A friend asked me to go to New Orleans a couple of months ago. I said no. She was going there for a convention, and we could split the convention hotel rate the week before. I checked the hotels in the area. It was a great rate. I said no. I had always wanted to visit New Orleans. I said no. I checked into the airfare: $220 roundtrip non-stop. I said no.
I said no, not out of any reasoned objection or pressing work schedule or financial consideration or any sensible concern whatsoever. I said no because I was just too damn lazy to overcome the obstacles of habit and resistance. I said no because it was easier to say no than yes. I said no because “no” brought a steel gate down on my path and “yes” opened up the road ahead of me.
Of course I rationalized my decision to say no. The rationalizations always allow me to see myself in a virtuous light, not a hangdog, stick-in-the-mud, defensive light. Somewhere in there, I can usually invoke the starving millions in Africa, the necessity to personally take care of my dog, my plants, my work, when the reality is that the world gets along just fine with or without my supervision.
My Zen teacher tells me all the time that when I see clearly and am present in the moment, all I can see are possibilities, possibilities, possibilities. I like the idea of this. I can see the logic of it. And, to some extent, I actually believe it.
But it’s so much easier to hit the snooze button for another half hour.
It’s so much easier to say no. Possibilities translate to decisions and to work. Seeing clearly may mean seeing things I’d rather not see.
The practice of staying present in the moment without preconceptions or defensive armor is work worth doing. But for me, it’s also work that is hard to sustain and even to remember to do in the first place.
For me, this is the struggle of Zen practice. If I can see an illuminated Exit sign in the dark you can bet I’ll make a dive for it. Show me a shortcut or a way to game the system and I’ll find a way to sell it to myself. I don’t do delayed gratification.
So . . . I just got back from New Orleans. Despite my teacher’s claims to the contrary, I do actually listen to him.
Did I have a good time? Café au lait and beignets twice at Café du Monde; ‘gator tour of the Swampland; Mississippi paddleboat cruise; 21st Amendment bar with incredible jazz; Frenchman’s Street with funky jazz; Bourbon Street with Zydeco; the friendliest people in the world; a town of incredible history and heartache and music.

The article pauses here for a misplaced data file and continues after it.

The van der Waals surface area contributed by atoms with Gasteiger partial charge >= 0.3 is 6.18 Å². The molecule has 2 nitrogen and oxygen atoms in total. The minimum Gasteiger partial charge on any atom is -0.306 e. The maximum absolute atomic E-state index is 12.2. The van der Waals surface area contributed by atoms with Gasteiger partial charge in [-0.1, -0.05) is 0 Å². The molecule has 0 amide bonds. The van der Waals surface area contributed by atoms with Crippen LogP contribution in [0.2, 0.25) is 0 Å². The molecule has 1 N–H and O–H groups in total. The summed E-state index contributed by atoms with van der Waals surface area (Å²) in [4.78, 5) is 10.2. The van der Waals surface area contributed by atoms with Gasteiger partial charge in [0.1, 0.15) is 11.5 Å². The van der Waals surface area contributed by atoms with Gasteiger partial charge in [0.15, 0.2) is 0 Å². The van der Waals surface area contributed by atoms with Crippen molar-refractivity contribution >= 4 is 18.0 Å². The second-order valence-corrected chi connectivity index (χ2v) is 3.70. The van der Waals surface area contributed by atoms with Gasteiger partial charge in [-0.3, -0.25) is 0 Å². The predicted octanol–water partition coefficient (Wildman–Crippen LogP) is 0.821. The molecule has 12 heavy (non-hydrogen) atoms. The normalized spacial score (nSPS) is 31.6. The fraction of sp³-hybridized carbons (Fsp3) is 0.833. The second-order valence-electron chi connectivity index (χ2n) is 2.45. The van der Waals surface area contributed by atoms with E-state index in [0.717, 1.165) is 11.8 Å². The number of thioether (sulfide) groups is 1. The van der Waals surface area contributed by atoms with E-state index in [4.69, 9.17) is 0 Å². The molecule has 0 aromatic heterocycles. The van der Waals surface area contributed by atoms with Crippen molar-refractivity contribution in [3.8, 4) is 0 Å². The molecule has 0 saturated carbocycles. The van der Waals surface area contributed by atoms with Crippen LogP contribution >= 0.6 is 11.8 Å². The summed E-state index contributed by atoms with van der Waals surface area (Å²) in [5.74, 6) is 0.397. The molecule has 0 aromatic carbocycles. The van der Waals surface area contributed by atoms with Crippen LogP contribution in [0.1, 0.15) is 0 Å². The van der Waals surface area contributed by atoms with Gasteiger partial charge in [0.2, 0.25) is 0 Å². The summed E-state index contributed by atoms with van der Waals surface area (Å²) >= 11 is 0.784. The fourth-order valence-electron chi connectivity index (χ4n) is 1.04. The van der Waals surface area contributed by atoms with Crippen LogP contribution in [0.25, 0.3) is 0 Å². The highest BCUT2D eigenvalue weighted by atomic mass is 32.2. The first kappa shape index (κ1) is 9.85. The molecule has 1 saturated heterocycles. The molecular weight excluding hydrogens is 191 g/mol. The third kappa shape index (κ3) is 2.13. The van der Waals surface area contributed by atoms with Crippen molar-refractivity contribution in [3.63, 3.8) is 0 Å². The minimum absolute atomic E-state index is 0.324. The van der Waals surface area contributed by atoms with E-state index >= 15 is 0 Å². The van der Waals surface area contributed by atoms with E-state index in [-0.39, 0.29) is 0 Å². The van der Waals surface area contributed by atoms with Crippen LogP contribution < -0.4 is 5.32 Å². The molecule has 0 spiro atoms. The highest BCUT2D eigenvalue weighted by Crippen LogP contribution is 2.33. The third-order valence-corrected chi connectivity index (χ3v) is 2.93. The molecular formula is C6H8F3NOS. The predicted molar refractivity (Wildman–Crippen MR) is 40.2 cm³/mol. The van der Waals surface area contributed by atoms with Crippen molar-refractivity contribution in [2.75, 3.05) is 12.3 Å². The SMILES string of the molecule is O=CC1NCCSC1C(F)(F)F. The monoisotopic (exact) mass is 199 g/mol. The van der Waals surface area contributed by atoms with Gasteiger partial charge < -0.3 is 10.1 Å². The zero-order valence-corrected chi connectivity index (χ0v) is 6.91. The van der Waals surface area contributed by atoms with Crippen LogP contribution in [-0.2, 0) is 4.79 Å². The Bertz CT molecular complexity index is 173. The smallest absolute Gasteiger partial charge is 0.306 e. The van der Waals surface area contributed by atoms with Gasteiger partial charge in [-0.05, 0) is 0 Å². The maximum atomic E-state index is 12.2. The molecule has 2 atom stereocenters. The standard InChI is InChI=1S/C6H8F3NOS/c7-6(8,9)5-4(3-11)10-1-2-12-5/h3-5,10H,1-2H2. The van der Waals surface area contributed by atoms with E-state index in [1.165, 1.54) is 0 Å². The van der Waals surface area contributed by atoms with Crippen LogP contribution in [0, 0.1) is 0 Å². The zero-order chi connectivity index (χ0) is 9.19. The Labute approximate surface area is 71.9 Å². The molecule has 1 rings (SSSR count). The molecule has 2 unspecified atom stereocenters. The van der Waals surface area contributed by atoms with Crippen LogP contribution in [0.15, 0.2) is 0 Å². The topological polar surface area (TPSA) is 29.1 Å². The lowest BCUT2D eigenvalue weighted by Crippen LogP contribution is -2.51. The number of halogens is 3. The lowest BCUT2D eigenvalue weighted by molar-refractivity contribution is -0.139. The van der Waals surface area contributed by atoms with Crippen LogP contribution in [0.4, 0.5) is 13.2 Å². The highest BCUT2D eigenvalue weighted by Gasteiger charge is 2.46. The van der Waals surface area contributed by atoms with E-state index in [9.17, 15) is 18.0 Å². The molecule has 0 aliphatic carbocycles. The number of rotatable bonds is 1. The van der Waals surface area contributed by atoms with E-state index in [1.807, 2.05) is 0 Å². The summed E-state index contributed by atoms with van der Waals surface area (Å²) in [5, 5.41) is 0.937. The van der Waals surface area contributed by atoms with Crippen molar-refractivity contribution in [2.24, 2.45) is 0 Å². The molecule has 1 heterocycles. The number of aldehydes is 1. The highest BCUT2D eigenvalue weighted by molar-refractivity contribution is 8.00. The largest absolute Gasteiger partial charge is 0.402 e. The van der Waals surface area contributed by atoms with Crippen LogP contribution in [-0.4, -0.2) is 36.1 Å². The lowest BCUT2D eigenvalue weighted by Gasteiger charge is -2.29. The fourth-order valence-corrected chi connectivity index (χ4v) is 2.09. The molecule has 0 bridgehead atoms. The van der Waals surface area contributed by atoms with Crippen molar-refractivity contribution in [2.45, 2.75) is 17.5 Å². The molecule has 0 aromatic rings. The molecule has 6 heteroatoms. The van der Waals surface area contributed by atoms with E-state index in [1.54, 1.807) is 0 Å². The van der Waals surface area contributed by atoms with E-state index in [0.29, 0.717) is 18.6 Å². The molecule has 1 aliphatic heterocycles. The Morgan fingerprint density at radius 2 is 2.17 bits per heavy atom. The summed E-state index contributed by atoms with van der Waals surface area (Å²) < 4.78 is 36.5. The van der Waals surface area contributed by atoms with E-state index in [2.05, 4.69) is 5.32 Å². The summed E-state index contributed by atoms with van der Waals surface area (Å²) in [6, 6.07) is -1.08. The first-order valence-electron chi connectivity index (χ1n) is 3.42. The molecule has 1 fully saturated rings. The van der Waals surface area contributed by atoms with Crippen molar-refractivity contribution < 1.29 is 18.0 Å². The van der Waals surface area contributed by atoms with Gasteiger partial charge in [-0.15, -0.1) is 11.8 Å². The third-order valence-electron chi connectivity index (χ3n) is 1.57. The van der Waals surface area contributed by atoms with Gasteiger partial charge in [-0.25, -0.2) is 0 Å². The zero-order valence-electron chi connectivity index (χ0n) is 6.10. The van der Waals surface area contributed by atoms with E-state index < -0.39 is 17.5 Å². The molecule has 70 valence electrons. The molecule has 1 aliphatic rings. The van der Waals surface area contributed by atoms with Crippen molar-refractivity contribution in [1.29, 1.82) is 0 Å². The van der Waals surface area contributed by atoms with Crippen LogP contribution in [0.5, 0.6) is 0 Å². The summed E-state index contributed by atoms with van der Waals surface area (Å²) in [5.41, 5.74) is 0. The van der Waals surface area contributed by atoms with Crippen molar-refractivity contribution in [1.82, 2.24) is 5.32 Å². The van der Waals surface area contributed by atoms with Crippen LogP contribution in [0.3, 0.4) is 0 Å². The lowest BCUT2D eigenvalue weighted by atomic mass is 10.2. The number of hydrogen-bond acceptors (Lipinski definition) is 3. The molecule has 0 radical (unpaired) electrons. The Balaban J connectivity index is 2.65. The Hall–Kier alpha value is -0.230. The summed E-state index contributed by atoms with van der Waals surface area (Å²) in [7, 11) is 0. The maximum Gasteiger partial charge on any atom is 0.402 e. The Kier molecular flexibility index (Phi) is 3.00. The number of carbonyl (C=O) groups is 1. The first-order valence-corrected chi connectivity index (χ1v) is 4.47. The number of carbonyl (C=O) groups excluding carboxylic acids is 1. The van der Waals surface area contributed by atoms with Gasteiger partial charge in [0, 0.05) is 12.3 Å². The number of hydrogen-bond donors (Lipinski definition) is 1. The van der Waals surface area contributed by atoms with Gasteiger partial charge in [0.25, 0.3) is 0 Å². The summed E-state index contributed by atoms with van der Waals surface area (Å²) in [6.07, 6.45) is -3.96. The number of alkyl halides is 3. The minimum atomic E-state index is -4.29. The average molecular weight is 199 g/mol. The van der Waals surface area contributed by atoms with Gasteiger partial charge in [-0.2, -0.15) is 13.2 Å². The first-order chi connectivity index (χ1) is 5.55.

A day or two into our trip, during one of our stops in an antique shop in Royal Street, I spied a counter of jewelry. I had always wanted a garnet ring, my birthstone. My friend asked if they had garnets. They did. She picked out a lovely square stone set in silver. I said no. It was 50 percent off. I said no. She urged me. It’s beautiful. It suits you. It fits. It’s a great deal. I said no.
A couple of days passed. It was a lovely ring. A half hour before my shuttle was due to pick me up from the hotel to take me to the airport for my flight home, I circled back to the store and bought the ring.
It’s a hard lesson to learn, this saying yes business. It’s also not a mindless kind of affirmation – it’s not saying yes to everything. Lily Tomlin, in the popular TV show “Grace and Frankie,” tries to encourage her friend, Jane Fonda, to take a day to say yes to EVERYTHING. Fonda’s character said she followed that advice, “And that’s how I ended up with a Del Taco franchise.” The kind of saying yes I’m talking about won’t have you ending up with a fast food joint.
It’s more of a Zen yes, opening your heart and your mind.
It’s more like an Improv yes.
Zen practice has a lot in common with Improv.
Years ago I studied with an Improv teacher. She taught me that the first rule of Improv is to say, “Yes and…”
When an Improv player steps into the scene, they must first accept the complete reality of everything that is currently going on, even if they wouldn’t have constructed the scene that way. If a character says they have a broken arm, then they have a broken arm, even if you think the scene would play better with a broken leg. You need to clearly see what’s going on and respond to it without interfering with it.
“Yes and” is an invitation to bring others onto the stage to participate and to add to what’s going on. “Yes and” doesn’t argue, negate or bring into question the shared reality. It’s inclusive, welcoming, open-ended and has the added delicious benefit of leading you down rabbit holes you may not voluntarily squeeze into by yourself.
Possibilities. Possibilities. Possibilities. Zen. Improv. Life. Yes. No. Maybe.
So “yes” I went to New Orleans “and” I had a wonderful time, met amazing people, came back renewed with a zest for life and exploration, and with a wonderment for possibilities around the corner.
What can I say? I’m a work in progress.
It’s a hard lesson to learn, this saying yes business. It’s also not a mindless kind of affirmation – it’s not saying yes to everything. Lily Tomlin, in the popular TV show “Grace and Frankie,” tries to encourage her friend, Jane Fonda, to take